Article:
Long term (credit): Companies can either finance themselves through equity or debt. Here, an important aspect of the treasurer’s work is to make sure future revenue will match with the maturities of the borrowing incurred. In technical terms this is done via matching the asset and liability (Asset/Liability Management) of a company and making sure those happen at the same time.

Short term (AR/Inventory financing): In the shorter term financing can be done via collateralizing loans with either the company inventory or its accounts receivable.

Risk Management:

Companies face many different risks. While it is never entirely possible to remove those risks the treasury department is there to identify them ahead of time and help mitigate those.

Liquidity/Solvency: The most direct risk a company might face is falling short on cash to continue its operation. The company treasurer can decrease this risk by carefully monitoring bank accounts, providing cashflow forecasts and creating a reserve account which will help the company navigate more difficult times.

Commodity: Many companies are reliant on commodities input to produce their goods. A key risk they face is when the price of those inputs starts rising due to price pressure in the commodity markets. The treasurer having identified such reliance can put hedging mechanisms in place to smooth out that risk.

Supply chain: Another risk a company can face is linked to a supply chain disruption (either due to natural disaster, politics or disruption). The treasurer can identify these by analyzing the cashflow and flagging an overly concentrated supply chain ahead of time.

Interest rate: Many companies rely on debt to finance themselves. An increase in interest rates can inflate its funding cost. The treasurer can be proactive about this by either moving forward or delaying the borrowing decision as well as putting hedges in the financial markets.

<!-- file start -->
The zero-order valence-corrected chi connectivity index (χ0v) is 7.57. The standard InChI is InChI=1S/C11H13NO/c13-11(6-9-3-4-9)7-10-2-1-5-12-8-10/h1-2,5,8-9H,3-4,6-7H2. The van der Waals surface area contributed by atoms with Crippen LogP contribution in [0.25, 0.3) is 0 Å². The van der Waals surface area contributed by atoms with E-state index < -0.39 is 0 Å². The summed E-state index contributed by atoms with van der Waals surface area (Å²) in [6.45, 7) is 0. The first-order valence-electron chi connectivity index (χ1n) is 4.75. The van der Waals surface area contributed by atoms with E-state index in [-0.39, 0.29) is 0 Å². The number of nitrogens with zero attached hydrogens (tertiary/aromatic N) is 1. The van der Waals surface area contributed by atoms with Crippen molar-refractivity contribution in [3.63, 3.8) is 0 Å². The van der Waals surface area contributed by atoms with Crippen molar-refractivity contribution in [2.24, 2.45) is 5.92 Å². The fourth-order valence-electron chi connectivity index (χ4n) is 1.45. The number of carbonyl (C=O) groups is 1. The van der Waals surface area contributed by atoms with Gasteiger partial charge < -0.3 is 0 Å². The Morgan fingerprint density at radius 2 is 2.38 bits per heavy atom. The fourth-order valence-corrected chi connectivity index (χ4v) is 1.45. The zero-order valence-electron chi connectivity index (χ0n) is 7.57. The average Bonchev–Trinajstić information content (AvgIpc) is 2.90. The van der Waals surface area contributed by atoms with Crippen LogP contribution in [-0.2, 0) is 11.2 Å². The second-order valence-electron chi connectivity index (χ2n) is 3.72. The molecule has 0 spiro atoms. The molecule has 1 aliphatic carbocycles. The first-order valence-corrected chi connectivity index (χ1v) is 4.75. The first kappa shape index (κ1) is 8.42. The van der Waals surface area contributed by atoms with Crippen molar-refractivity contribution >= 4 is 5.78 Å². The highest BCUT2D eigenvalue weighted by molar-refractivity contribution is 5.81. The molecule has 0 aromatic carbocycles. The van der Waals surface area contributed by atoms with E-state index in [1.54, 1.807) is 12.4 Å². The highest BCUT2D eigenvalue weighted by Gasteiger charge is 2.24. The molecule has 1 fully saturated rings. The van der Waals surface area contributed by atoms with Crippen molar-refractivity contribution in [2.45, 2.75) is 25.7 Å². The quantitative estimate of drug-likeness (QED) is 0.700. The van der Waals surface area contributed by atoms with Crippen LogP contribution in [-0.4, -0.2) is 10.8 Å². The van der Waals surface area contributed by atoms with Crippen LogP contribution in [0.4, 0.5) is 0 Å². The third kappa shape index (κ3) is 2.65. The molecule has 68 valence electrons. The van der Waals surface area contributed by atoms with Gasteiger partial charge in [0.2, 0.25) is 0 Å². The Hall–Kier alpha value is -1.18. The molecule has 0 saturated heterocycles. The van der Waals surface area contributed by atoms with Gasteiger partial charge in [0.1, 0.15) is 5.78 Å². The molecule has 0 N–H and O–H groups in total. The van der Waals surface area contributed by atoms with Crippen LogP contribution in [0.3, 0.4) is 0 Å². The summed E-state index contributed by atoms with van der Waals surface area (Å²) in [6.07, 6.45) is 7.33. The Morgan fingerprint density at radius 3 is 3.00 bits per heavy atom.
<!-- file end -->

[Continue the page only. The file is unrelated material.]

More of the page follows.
FX: Often companies deal with suppliers or customers purchasing their goods in a foreign currency. Movement in these currencies can then affect the finances of a company involved in business overseas. Here the treasurer can flag these risks and put a hedging program in place to minimize these fluctuations.

Operational Optimization

All the treasurer functions above can then be viewed in terms of optimizing the company's financial operations. Another way to look at this in a more explicit way can be done by using the Dupont analysis which breaks down a company's Return on Equity (ROE) as follow (3, 4):

By breaking down the ROE into these components, we can see how a treasurer can contribute to each of them:

  1. Net Profit Margin (Profit/Sales): Finding cheaper borrowing costs increases contribution margin = more competitive
  2. Asset Turnover (Sales/Assets): Improving the yield of assets through ALM and portfolio management = more revenue
  3. Financial Leverage (Assets/Equity): Managing debt to optimal levels = more opportunities

This shows how a well tuned treasury department can help improve the financial efficiency of a company in a many different ways.


As we can see the role of the treasury department is broad and touches on many different aspects and departments of a company. The treasurer has a variety of tools it can deploy to optimize cash flows which ultimately increases the bottom line of a company. Furthermore the treasurer is also there to mitigate the financial risk a company might face thereby increasing its resiliency.

A strong treasury department not only helps to prevent financial risks which can be fatal for a company but it also improves margins. This is how a cost center turns into a revenue generator...


(1) The origins of modern corporate treasury management

(2) Amazon.com: Treasurer's Guidebook: A Practitioner's Guide...

(3) Treasury Is the Most Underrated Team in Your Company

(4) DuPont analysis - Wikipedia

Ben Verschuere

Chief Investment Officer

Treasure Investment Management, LLC

Disclaimer: The views and opinions in this piece are just the author's own, offered to the public at large and not to any one particular investor.